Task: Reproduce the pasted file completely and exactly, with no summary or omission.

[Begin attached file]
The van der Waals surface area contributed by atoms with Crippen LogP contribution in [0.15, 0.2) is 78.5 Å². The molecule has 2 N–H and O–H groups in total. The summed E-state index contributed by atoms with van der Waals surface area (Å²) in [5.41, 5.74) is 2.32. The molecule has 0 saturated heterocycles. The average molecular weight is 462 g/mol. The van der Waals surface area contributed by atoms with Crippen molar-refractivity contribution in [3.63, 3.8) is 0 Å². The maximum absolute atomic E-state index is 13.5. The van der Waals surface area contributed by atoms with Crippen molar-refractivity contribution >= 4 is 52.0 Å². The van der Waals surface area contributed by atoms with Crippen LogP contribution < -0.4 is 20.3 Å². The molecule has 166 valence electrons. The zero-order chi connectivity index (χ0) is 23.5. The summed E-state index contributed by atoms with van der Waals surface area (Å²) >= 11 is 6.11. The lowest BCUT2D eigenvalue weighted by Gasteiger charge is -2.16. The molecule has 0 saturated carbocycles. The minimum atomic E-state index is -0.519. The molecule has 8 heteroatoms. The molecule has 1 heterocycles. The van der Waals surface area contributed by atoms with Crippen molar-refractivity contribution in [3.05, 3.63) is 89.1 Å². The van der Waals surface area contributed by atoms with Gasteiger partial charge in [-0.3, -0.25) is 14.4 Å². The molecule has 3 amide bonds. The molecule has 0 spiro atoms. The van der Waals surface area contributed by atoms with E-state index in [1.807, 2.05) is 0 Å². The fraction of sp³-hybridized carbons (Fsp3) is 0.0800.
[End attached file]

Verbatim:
The van der Waals surface area contributed by atoms with Crippen LogP contribution in [0.15, 0.2) is 78.5 Å². The molecule has 2 N–H and O–H groups in total. The summed E-state index contributed by atoms with van der Waals surface area (Å²) in [5.41, 5.74) is 2.32. The molecule has 0 saturated heterocycles. The average molecular weight is 462 g/mol. The van der Waals surface area contributed by atoms with Crippen molar-refractivity contribution in [3.63, 3.8) is 0 Å². The maximum absolute atomic E-state index is 13.5. The van der Waals surface area contributed by atoms with Crippen molar-refractivity contribution >= 4 is 52.0 Å². The van der Waals surface area contributed by atoms with Crippen LogP contribution < -0.4 is 20.3 Å². The molecule has 166 valence electrons. The zero-order chi connectivity index (χ0) is 23.5. The summed E-state index contributed by atoms with van der Waals surface area (Å²) >= 11 is 6.11. The lowest BCUT2D eigenvalue weighted by Gasteiger charge is -2.16. The molecule has 0 saturated carbocycles. The minimum atomic E-state index is -0.519. The molecule has 8 heteroatoms. The molecule has 1 heterocycles. The van der Waals surface area contributed by atoms with Crippen molar-refractivity contribution in [3.05, 3.63) is 89.1 Å². The van der Waals surface area contributed by atoms with Gasteiger partial charge in [-0.3, -0.25) is 14.4 Å². The molecule has 3 amide bonds. The molecule has 0 spiro atoms. The van der Waals surface area contributed by atoms with E-state index in [1.807, 2.05) is 0 Å². The fraction of sp³-hybridized carbons (Fsp3) is 0.0800.